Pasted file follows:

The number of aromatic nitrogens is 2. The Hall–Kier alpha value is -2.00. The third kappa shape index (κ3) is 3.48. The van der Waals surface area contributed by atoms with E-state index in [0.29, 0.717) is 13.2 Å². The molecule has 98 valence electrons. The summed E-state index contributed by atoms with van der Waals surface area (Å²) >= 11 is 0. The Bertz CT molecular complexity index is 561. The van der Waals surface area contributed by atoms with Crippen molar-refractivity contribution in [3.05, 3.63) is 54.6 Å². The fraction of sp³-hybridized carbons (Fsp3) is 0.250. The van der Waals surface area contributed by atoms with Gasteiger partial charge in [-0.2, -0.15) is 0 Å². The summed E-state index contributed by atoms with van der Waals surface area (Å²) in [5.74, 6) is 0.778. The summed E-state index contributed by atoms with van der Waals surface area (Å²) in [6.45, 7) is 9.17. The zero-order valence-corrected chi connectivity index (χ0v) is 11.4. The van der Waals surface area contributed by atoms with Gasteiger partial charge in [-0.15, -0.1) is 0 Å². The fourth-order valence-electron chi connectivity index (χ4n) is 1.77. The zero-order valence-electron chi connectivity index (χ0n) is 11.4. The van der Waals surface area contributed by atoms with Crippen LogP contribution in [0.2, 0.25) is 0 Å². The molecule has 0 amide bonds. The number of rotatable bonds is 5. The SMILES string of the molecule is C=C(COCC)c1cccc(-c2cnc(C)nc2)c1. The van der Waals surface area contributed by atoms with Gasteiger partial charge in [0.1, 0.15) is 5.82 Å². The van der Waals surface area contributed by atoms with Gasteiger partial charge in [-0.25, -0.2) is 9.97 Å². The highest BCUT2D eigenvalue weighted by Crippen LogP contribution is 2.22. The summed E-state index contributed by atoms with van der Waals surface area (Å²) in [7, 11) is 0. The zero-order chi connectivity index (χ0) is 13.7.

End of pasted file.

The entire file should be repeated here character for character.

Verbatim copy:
The number of aromatic nitrogens is 2. The Hall–Kier alpha value is -2.00. The third kappa shape index (κ3) is 3.48. The van der Waals surface area contributed by atoms with E-state index in [0.29, 0.717) is 13.2 Å². The molecule has 98 valence electrons. The summed E-state index contributed by atoms with van der Waals surface area (Å²) >= 11 is 0. The Bertz CT molecular complexity index is 561. The van der Waals surface area contributed by atoms with Crippen molar-refractivity contribution in [3.05, 3.63) is 54.6 Å². The fraction of sp³-hybridized carbons (Fsp3) is 0.250. The van der Waals surface area contributed by atoms with Gasteiger partial charge in [-0.2, -0.15) is 0 Å². The summed E-state index contributed by atoms with van der Waals surface area (Å²) in [5.74, 6) is 0.778. The summed E-state index contributed by atoms with van der Waals surface area (Å²) in [6.45, 7) is 9.17. The zero-order valence-corrected chi connectivity index (χ0v) is 11.4. The van der Waals surface area contributed by atoms with Gasteiger partial charge in [-0.15, -0.1) is 0 Å². The fourth-order valence-electron chi connectivity index (χ4n) is 1.77. The zero-order valence-electron chi connectivity index (χ0n) is 11.4. The van der Waals surface area contributed by atoms with Crippen LogP contribution in [0.2, 0.25) is 0 Å². The molecule has 0 amide bonds. The number of rotatable bonds is 5. The SMILES string of the molecule is C=C(COCC)c1cccc(-c2cnc(C)nc2)c1. The van der Waals surface area contributed by atoms with Gasteiger partial charge in [0.1, 0.15) is 5.82 Å². The van der Waals surface area contributed by atoms with Gasteiger partial charge in [-0.25, -0.2) is 9.97 Å². The highest BCUT2D eigenvalue weighted by Crippen LogP contribution is 2.22. The summed E-state index contributed by atoms with van der Waals surface area (Å²) in [7, 11) is 0. The zero-order chi connectivity index (χ0) is 13.7.